NATO’s secretary general said Tuesday he is confident the Western military alliance and Russia “will act in a respectable way” as both hold training exercises in the same area off Norway’s coast.
“This is not a Cold War situation,” Jens Stoltenberg said as he attended the Trident Juncture war games NATO is holding with around 50,000 personnel and a goal that is “purely to prevent, not to provoke.”
The alliance is conducting its largest military exercise since the end of the Cold War in central and eastern Norway, the North Atlantic and the Baltic Sea until November 7. Russia has said its navy plans to test missiles November 1-3 in international waters off western Norway.
Russia was briefed by NATO in advance and invited to monitor the exercises, but the West’s military display angered Moscow, which thinks the alliance is behaving provocatively near its borders. The maneuvers that started Thursday come amid persistent tensions between NATO and Russia.
“This is a necessary exercise” to “send a strong signal of unity,” Stoltenberg told reporters as he visited the NATO maneuvers involving military personnel from all 29 NATO members, plus partners Finland and Sweden.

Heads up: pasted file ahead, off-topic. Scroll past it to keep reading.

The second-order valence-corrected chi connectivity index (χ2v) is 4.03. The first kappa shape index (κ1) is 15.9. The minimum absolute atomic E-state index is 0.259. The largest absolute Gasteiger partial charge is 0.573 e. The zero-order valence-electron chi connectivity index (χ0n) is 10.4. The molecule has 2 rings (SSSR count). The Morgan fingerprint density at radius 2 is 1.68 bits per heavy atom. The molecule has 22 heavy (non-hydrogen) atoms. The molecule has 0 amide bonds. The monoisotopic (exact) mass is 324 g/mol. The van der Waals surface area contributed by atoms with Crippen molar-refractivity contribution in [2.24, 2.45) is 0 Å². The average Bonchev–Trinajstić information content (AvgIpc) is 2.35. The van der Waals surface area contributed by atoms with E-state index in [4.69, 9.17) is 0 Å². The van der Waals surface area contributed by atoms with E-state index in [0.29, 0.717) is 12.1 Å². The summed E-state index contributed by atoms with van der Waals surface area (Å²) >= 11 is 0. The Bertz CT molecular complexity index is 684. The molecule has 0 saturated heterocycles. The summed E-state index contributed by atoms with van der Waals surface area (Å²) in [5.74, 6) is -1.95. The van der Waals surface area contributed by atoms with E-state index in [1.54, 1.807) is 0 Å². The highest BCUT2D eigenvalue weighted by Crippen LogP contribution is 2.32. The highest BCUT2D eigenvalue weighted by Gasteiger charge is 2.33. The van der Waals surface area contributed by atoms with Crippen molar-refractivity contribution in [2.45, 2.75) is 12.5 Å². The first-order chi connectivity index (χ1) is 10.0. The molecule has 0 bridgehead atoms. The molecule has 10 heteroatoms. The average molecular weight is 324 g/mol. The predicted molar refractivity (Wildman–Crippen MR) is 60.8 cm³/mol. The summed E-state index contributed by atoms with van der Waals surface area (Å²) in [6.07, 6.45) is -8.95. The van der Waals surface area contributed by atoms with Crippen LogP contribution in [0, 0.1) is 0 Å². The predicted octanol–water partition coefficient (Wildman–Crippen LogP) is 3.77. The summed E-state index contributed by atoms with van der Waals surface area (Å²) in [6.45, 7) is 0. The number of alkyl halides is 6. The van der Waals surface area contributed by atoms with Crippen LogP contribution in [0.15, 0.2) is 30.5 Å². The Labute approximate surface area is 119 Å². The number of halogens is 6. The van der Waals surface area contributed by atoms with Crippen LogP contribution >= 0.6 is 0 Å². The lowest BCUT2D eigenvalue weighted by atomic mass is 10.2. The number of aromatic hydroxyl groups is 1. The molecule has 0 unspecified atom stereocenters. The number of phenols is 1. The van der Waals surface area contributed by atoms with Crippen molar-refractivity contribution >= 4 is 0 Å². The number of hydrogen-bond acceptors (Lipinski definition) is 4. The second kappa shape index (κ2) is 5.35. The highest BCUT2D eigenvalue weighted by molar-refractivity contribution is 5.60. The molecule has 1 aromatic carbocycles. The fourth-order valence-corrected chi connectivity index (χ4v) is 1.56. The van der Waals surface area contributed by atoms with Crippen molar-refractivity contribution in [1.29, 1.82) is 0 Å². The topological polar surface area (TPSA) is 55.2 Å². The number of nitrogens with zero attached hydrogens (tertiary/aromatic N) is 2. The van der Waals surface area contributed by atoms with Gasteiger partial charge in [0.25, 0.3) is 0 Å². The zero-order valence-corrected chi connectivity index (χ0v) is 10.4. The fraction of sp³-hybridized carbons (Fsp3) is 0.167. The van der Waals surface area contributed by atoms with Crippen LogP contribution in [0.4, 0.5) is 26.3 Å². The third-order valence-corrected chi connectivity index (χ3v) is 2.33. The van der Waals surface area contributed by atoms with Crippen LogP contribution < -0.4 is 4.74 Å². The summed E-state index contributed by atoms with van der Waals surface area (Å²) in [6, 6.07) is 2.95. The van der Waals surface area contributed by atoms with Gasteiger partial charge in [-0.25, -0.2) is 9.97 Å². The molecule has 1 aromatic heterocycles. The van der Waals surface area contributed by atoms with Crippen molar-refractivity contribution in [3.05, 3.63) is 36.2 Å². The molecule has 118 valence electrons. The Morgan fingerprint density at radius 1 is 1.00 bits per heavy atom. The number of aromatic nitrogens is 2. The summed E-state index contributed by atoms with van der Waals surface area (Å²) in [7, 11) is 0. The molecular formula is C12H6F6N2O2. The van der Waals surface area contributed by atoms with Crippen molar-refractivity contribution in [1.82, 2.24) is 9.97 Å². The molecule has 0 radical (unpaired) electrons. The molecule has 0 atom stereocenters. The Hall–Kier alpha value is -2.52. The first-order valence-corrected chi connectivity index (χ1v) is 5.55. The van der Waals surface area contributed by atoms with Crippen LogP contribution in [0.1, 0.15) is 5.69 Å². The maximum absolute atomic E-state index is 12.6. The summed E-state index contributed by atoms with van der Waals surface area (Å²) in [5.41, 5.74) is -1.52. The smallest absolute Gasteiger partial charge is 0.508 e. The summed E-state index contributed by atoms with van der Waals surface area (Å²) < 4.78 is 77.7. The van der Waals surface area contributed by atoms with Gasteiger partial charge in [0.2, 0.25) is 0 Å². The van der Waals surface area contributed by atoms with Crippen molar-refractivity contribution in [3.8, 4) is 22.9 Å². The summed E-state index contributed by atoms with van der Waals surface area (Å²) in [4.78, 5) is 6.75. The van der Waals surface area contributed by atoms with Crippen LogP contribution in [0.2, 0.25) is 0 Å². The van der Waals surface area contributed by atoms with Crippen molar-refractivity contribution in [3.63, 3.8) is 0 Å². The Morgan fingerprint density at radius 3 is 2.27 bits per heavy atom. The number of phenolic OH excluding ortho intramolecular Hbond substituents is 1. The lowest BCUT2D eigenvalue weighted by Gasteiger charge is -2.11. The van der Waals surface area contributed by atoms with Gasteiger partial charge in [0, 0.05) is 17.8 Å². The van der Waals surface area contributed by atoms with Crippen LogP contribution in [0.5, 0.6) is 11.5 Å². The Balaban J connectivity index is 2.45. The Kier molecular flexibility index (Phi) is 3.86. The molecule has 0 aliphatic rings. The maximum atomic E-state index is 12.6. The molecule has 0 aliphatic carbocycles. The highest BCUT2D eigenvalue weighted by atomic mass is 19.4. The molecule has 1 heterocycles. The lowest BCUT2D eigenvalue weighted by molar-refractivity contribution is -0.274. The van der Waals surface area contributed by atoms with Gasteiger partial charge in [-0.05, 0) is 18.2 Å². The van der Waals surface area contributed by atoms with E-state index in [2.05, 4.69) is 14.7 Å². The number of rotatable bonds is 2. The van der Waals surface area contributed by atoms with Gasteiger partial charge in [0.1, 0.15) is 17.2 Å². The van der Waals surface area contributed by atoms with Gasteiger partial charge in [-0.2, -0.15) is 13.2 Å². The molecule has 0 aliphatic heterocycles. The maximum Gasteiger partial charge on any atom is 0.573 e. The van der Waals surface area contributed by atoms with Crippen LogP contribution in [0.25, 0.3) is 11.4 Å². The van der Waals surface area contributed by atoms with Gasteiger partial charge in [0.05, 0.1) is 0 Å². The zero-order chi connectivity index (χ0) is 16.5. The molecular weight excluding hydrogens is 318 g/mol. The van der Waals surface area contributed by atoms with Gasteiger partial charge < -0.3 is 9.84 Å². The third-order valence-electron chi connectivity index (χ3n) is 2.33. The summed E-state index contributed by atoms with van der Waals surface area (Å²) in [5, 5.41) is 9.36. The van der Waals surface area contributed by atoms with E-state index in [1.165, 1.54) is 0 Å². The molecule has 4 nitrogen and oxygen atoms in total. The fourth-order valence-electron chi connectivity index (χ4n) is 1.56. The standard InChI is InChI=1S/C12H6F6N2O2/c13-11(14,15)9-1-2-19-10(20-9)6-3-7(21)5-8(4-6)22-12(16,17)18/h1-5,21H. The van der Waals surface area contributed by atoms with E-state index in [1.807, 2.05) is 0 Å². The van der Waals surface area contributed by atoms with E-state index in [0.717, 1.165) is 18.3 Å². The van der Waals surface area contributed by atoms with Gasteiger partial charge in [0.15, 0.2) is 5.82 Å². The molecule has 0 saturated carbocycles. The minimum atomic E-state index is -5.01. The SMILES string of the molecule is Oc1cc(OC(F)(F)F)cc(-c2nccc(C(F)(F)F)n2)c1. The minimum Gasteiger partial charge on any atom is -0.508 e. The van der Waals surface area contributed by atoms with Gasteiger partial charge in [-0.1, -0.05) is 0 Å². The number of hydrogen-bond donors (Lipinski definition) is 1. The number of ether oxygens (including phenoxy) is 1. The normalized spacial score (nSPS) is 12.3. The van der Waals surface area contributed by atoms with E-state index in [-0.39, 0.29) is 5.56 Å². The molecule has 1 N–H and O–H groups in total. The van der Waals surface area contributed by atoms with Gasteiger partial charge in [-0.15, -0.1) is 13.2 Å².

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There are 65 ships, 250 aircraft and 10,000 vehicles responding to a hypothetical scenario that involves restoring Norway’s sovereignty after an attack by a “fictitious aggressor.”
The U.S. Navy admiral commanding the war games said Russia has been monitoring the maneuvers with “curiosity,” judging from recent regional movements of Russian troops in the air and at sea. He did not elaborate.
“I have no issue with that as long as it doesn’t interfere with what we do,” Adm. James Foggo told reporters in Finland on Friday, adding that he expected Moscow to take a “professional” stance and to dispatch military observers.
Hundreds of Finnish and Swedish air, infantry and naval troops were participating in Trident Juncture. The countries have been alarmed by neighboring Russia’s substantially increased military maneuvers in the region during the past few years.
The Russian Foreign Ministry told the Sweden and Finland last week that NATO’s drill “fits within the policy of the United States toward making Europe less secure.”
In conjunction with Trident Juncture, the USS Harry S. Truman, a massive aircraft carrier, was leading a U.S. strike carrier group conducting air, surface and underwater exercises in the rough Arctic seas, Foggo said.
It was the first time since the end of the Cold War that a U.S. aircraft carrier sailed so far above the Arctic Circle, he said.